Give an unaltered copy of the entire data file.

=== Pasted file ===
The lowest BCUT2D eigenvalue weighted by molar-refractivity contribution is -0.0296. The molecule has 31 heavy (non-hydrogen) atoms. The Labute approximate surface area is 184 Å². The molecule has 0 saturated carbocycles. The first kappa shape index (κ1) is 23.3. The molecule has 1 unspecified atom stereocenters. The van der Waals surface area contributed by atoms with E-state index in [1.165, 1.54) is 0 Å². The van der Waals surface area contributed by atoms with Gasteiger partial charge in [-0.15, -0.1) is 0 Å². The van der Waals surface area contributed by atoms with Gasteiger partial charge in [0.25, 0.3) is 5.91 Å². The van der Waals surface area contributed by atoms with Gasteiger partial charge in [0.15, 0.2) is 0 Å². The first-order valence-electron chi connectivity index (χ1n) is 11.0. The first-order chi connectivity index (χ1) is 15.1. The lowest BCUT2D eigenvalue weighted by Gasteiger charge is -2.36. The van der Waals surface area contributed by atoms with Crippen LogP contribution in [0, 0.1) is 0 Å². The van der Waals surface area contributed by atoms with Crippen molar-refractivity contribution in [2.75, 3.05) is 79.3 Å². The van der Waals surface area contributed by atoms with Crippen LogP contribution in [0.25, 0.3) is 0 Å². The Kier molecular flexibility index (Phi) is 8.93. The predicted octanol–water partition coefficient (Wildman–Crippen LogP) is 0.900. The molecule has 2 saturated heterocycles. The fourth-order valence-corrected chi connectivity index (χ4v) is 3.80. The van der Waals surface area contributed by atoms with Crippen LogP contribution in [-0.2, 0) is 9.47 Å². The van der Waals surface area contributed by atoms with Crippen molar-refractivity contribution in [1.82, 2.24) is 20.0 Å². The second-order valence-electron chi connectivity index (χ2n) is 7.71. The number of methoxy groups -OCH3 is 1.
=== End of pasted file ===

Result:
The lowest BCUT2D eigenvalue weighted by molar-refractivity contribution is -0.0296. The molecule has 31 heavy (non-hydrogen) atoms. The Labute approximate surface area is 184 Å². The molecule has 0 saturated carbocycles. The first kappa shape index (κ1) is 23.3. The molecule has 1 unspecified atom stereocenters. The van der Waals surface area contributed by atoms with E-state index in [1.165, 1.54) is 0 Å². The van der Waals surface area contributed by atoms with Gasteiger partial charge in [-0.15, -0.1) is 0 Å². The van der Waals surface area contributed by atoms with Gasteiger partial charge in [0.25, 0.3) is 5.91 Å². The van der Waals surface area contributed by atoms with Gasteiger partial charge in [0.15, 0.2) is 0 Å². The first-order valence-electron chi connectivity index (χ1n) is 11.0. The first-order chi connectivity index (χ1) is 15.1. The lowest BCUT2D eigenvalue weighted by Gasteiger charge is -2.36. The van der Waals surface area contributed by atoms with Crippen LogP contribution in [0, 0.1) is 0 Å². The van der Waals surface area contributed by atoms with Crippen molar-refractivity contribution in [2.75, 3.05) is 79.3 Å². The van der Waals surface area contributed by atoms with Crippen LogP contribution in [0.25, 0.3) is 0 Å². The Kier molecular flexibility index (Phi) is 8.93. The predicted octanol–water partition coefficient (Wildman–Crippen LogP) is 0.900. The molecule has 2 saturated heterocycles. The fourth-order valence-corrected chi connectivity index (χ4v) is 3.80. The van der Waals surface area contributed by atoms with Crippen LogP contribution in [-0.2, 0) is 9.47 Å². The van der Waals surface area contributed by atoms with Crippen molar-refractivity contribution in [1.82, 2.24) is 20.0 Å². The second-order valence-electron chi connectivity index (χ2n) is 7.71. The number of methoxy groups -OCH3 is 1.